Physician Assistant Convicted of Fraud for Administering Unapproved Injections

Physician Assistant Convicted of Fraud for Administering Unapproved Injections

In a shocking case of medical fraud, a Texas physician assistant has been found guilty of giving patients unapproved injections of amniotic fluid for pain relief and illegally billing Medicare for the treatments. Ray Anthony Shoulders, PA, who worked at a Fort Worth pain management clinic, now faces up to 240 years in federal prison for his crimes. This article delves into the details of the case and highlights the dangers of unapproved medical treatments.

Shoulders administered injections of an amniotic fluid product called Cell Genuity to patients, despite the fact that it is not approved by the FDA for any indication. Initially, some patients paid out of pocket for the shots, which cost over $800 each. However, the high price deterred many patients. To overcome this obstacle, Shoulders connected with a sales representative for another amniotic product called Fluid Flow, which had a unique code for reimbursement known as a “Q code.”

Although Shoulders never purchased any Fluid Flow, he used its reimbursement code, Q4206, to bill Medicare for the Cell Genuity shots. By doing so, he increased the number of patients willing to receive the injections since they would be covered by insurance. This fraudulent scheme allowed Shoulders to make a significant profit, earning $1,200 per cc of Cell Genuity compared to the $400 per cc for Fluid Flow.

From August to October 2020, Shoulders’ clinic submitted over 100 claims for reimbursement of Fluid Flow to Medicare, receiving approximately $400,000 in fraudulent payments. However, after becoming cautious about potential investigations, Shoulders temporarily halted the scheme. When he observed no consequences after 10 months, he resumed the fraudulent activity in October 2021 and continued until December of that year.

The case involving Shoulders serves as a catalyst for broader investigations into fraudulent billing practices related to “birth tissue” claims. Several U.S. regional Medicare Administrative Contractors announced in February 2022 that they would seek to recover losses from these claims dating back more than two years. Such claims involve amniotic, placental, and umbilical cord injectables – products that have received Q codes from CMS and were marketed to doctors as reimbursable. The involvement of the Department of Justice indicates the potential for criminal prosecutions in these cases.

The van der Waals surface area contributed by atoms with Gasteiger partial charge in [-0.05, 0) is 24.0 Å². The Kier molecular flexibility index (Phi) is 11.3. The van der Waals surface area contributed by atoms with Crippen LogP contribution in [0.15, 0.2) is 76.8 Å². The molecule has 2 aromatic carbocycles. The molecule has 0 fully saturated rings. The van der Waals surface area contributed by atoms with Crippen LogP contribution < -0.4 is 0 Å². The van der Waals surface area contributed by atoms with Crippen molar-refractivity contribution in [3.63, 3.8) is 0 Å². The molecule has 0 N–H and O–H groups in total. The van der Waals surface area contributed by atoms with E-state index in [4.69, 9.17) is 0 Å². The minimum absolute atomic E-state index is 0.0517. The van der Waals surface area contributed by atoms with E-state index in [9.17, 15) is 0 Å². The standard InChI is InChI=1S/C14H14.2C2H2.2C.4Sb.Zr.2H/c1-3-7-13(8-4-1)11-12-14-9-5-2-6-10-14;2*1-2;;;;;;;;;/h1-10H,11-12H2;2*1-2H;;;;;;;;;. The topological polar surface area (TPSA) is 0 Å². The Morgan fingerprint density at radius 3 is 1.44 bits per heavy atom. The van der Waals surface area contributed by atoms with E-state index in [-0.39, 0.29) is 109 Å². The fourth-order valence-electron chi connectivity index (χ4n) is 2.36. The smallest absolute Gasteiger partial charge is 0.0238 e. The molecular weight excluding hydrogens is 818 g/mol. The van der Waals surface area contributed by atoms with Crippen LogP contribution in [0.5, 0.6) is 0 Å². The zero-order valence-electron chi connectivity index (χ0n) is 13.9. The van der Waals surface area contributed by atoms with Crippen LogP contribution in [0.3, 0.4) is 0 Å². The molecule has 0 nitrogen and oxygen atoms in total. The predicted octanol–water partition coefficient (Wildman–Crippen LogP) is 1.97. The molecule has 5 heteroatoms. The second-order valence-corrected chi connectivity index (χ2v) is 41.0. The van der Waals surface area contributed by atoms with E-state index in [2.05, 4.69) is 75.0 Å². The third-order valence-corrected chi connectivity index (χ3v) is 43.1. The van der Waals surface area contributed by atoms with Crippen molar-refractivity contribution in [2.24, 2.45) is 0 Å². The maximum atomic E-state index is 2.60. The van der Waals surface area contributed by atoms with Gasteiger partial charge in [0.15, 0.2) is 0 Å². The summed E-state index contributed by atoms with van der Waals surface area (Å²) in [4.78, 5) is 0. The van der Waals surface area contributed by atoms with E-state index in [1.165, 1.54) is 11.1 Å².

Medical professionals, such as Chris Centeno, MD, have long criticized the promotion of birth tissue products for unapproved orthopedic indications. Centeno anticipates further fraud cases involving U.S. clinics fraudulently billing Medicare for these products to treat pain. While some clinics may face clawbacks of their payments, Centeno believes that others could also face trial and potential conviction.

The FDA has warned about the widespread marketing of unapproved regenerative medicine therapies, including amniotic fluid and other birth tissue products. To combat the issue, the FDA issued guidance on regenerative medicine products in 2017, with full compliance required by November 2020. The deadline was delayed due to the pandemic but ultimately went into effect in June 2021. Manufacturers now need to meet FDA’s premarket approval or IND requirements before promoting these products to patients. Additionally, companies cannot advertise these products for uses outside of the IND.

The case of Ray Anthony Shoulders highlights the grave consequences of medical fraud. Patients are put at risk when unapproved treatments are administered, and Medicare suffers financial losses due to fraudulent billing. As investigations continue into birth tissue product claims, it is crucial for healthcare professionals to adhere to regulatory standards and prioritize patient safety over financial gain.

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